What got you into teaching as a career?
I enjoyed the energy and creativity of children.
What’s the best part about teaching kids to read?
It is wonderful to see children’s pride in their achievement and confidence in themselves grow before your eyes. Their head is a bit higher and their shoulders are a bit straighter. They discover that if they persevere, they will succeed. That realization transfers to all aspects of their development. They become involved in directing their progress and take ownership of their education for their personal advancement, rather than for an adult’s approval or a sticker. The question an adult can ask is: “Are you proud of what you have accomplished today?”
What about the most difficult part in teaching kids to read?
The difficult part is when one door to reading doesn’t work for every child. They start to label themselves as non-readers. They might memorize short stories and choose the same book each day in order to look like a reader.
I remember volunteering with a Gr2 student who had been reusing the same book. At the end of the year, he made a card saying, “Thank you for making me smart.” I told him that he was always smart; we just had to find the right door to reading.
It spurs you to break down the stages so they can take their first steps that lead to success. That first taste of success is so important; it leads to the next step and the next.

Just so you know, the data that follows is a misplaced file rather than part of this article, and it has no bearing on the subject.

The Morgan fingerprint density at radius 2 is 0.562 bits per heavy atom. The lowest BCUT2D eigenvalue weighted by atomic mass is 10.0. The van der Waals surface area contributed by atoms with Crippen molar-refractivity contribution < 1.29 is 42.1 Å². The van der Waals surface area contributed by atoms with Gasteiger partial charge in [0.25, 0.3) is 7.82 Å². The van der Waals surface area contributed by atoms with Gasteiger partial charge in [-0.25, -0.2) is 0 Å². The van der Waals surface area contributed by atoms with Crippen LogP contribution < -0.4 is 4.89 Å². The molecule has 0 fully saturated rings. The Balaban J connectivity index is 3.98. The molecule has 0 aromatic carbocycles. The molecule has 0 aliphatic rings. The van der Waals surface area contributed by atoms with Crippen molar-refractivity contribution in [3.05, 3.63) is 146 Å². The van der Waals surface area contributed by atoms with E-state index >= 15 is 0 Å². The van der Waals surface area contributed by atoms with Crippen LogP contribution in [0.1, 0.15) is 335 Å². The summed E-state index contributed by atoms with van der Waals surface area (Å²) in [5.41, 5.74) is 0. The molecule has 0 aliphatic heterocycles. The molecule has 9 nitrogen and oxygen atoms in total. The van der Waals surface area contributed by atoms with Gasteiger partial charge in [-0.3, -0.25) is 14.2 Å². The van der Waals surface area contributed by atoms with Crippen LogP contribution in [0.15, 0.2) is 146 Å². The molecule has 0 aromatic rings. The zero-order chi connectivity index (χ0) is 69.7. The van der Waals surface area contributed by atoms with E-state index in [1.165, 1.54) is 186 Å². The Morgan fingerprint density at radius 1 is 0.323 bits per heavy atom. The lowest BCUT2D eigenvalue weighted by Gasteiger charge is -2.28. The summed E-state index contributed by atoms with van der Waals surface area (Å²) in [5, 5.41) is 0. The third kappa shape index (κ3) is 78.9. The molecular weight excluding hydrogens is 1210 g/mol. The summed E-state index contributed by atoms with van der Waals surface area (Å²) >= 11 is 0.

What gave you the idea to create ‘Best Reading! Phonics’?
When I had to go on 1/2-day sick leave for a year, I requested afternoon Senior Kindergarten classes (my first love). Kindergarten classes were then half-day: four-year-olds in the morning, five-year-olds in the afternoon. At that time, my school had limited material for beginning readers. There were mostly short books with repetitive phrases or lists that relied on picture clues.
I started to use the British Jolly Phonics method of an action associated with each letter sound (I only used that part of the program). I would choose a handful of new letters to make words for a short story, as well as a couple of kindergarten sight words from the required Dolch Sight Word List. I made paper puzzles of letters and pictures with that starting sound, memory games to match phonetic words-to-pictures cards, and sight word card games. There would be two sets per student: one for school and one for home. The six-page paper books were 11×17 photocopies that folded without a staple. I drew ‘Smurf’ type characters – huge amount of hair, big t-shirts with their large feet at the bottom, and their hands behind their backs (because I couldn’t draw hands…). I would print different names on the t-shirts that would match the letters I was teaching. The students could colour and add to the paper books. We would have a blank one for their own stories. We did printing, grouping them by their shapes. We did spelling with individual letter cards.